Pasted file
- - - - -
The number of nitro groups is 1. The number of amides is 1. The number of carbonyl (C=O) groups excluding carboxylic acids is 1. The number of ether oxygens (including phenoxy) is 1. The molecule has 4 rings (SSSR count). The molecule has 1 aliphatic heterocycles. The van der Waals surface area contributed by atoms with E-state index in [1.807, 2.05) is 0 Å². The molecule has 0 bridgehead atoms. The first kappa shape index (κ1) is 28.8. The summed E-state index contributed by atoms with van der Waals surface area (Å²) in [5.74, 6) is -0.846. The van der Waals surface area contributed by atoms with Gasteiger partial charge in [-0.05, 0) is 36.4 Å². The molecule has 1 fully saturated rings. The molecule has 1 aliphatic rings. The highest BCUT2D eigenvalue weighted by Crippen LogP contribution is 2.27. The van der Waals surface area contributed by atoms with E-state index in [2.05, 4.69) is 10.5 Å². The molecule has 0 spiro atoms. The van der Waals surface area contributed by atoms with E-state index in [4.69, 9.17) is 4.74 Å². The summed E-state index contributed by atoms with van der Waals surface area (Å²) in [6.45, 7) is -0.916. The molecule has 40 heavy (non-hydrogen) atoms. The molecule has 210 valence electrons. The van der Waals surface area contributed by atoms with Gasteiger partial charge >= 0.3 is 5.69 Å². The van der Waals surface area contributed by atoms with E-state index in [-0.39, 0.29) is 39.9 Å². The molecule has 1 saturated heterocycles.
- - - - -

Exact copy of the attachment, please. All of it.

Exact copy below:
The number of nitro groups is 1. The number of amides is 1. The number of carbonyl (C=O) groups excluding carboxylic acids is 1. The number of ether oxygens (including phenoxy) is 1. The molecule has 4 rings (SSSR count). The molecule has 1 aliphatic heterocycles. The van der Waals surface area contributed by atoms with E-state index in [1.807, 2.05) is 0 Å². The molecule has 0 bridgehead atoms. The first kappa shape index (κ1) is 28.8. The summed E-state index contributed by atoms with van der Waals surface area (Å²) in [5.74, 6) is -0.846. The van der Waals surface area contributed by atoms with Gasteiger partial charge in [-0.05, 0) is 36.4 Å². The molecule has 1 fully saturated rings. The molecule has 1 aliphatic rings. The highest BCUT2D eigenvalue weighted by Crippen LogP contribution is 2.27. The van der Waals surface area contributed by atoms with E-state index in [2.05, 4.69) is 10.5 Å². The molecule has 0 spiro atoms. The van der Waals surface area contributed by atoms with E-state index in [4.69, 9.17) is 4.74 Å². The summed E-state index contributed by atoms with van der Waals surface area (Å²) in [6.45, 7) is -0.916. The molecule has 40 heavy (non-hydrogen) atoms. The molecule has 210 valence electrons. The van der Waals surface area contributed by atoms with Gasteiger partial charge >= 0.3 is 5.69 Å². The van der Waals surface area contributed by atoms with E-state index in [-0.39, 0.29) is 39.9 Å². The molecule has 1 saturated heterocycles.